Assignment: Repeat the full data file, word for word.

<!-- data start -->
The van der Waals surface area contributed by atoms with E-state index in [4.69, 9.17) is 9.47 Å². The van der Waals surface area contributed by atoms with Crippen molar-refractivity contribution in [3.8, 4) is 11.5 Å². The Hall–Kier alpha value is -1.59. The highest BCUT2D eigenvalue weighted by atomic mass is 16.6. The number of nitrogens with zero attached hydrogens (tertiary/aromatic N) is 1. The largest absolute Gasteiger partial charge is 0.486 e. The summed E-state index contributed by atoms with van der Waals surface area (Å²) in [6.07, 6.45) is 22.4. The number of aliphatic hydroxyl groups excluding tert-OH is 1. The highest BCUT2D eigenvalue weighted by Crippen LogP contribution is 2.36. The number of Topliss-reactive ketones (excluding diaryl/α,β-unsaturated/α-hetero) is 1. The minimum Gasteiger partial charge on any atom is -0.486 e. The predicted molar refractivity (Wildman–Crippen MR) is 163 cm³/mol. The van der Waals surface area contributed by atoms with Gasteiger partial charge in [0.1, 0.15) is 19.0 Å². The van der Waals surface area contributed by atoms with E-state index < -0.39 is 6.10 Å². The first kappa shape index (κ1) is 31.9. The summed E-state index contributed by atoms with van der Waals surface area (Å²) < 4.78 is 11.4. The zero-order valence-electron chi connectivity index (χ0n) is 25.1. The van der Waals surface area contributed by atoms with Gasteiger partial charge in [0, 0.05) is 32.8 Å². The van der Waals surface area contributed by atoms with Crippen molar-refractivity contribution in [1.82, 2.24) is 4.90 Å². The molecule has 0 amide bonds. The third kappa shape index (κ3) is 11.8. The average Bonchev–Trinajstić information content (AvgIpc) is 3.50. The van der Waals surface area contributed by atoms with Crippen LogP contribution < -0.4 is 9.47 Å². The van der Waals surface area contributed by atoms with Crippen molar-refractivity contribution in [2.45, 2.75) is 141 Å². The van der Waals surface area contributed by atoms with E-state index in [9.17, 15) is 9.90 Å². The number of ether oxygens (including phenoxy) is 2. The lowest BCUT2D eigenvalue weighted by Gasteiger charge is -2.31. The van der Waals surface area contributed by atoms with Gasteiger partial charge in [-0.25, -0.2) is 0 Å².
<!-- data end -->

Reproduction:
The van der Waals surface area contributed by atoms with E-state index in [4.69, 9.17) is 9.47 Å². The van der Waals surface area contributed by atoms with Crippen molar-refractivity contribution in [3.8, 4) is 11.5 Å². The Hall–Kier alpha value is -1.59. The highest BCUT2D eigenvalue weighted by atomic mass is 16.6. The number of nitrogens with zero attached hydrogens (tertiary/aromatic N) is 1. The largest absolute Gasteiger partial charge is 0.486 e. The summed E-state index contributed by atoms with van der Waals surface area (Å²) in [6.07, 6.45) is 22.4. The number of aliphatic hydroxyl groups excluding tert-OH is 1. The highest BCUT2D eigenvalue weighted by Crippen LogP contribution is 2.36. The number of Topliss-reactive ketones (excluding diaryl/α,β-unsaturated/α-hetero) is 1. The minimum Gasteiger partial charge on any atom is -0.486 e. The predicted molar refractivity (Wildman–Crippen MR) is 163 cm³/mol. The van der Waals surface area contributed by atoms with Gasteiger partial charge in [0.1, 0.15) is 19.0 Å². The van der Waals surface area contributed by atoms with E-state index < -0.39 is 6.10 Å². The first kappa shape index (κ1) is 31.9. The summed E-state index contributed by atoms with van der Waals surface area (Å²) < 4.78 is 11.4. The zero-order valence-electron chi connectivity index (χ0n) is 25.1. The van der Waals surface area contributed by atoms with Gasteiger partial charge in [0, 0.05) is 32.8 Å². The van der Waals surface area contributed by atoms with Crippen molar-refractivity contribution in [1.82, 2.24) is 4.90 Å². The molecule has 0 amide bonds. The third kappa shape index (κ3) is 11.8. The average Bonchev–Trinajstić information content (AvgIpc) is 3.50. The van der Waals surface area contributed by atoms with Crippen LogP contribution < -0.4 is 9.47 Å². The van der Waals surface area contributed by atoms with Crippen molar-refractivity contribution in [2.45, 2.75) is 141 Å². The van der Waals surface area contributed by atoms with E-state index in [9.17, 15) is 9.90 Å². The number of ether oxygens (including phenoxy) is 2. The lowest BCUT2D eigenvalue weighted by Gasteiger charge is -2.31. The van der Waals surface area contributed by atoms with Gasteiger partial charge in [-0.25, -0.2) is 0 Å².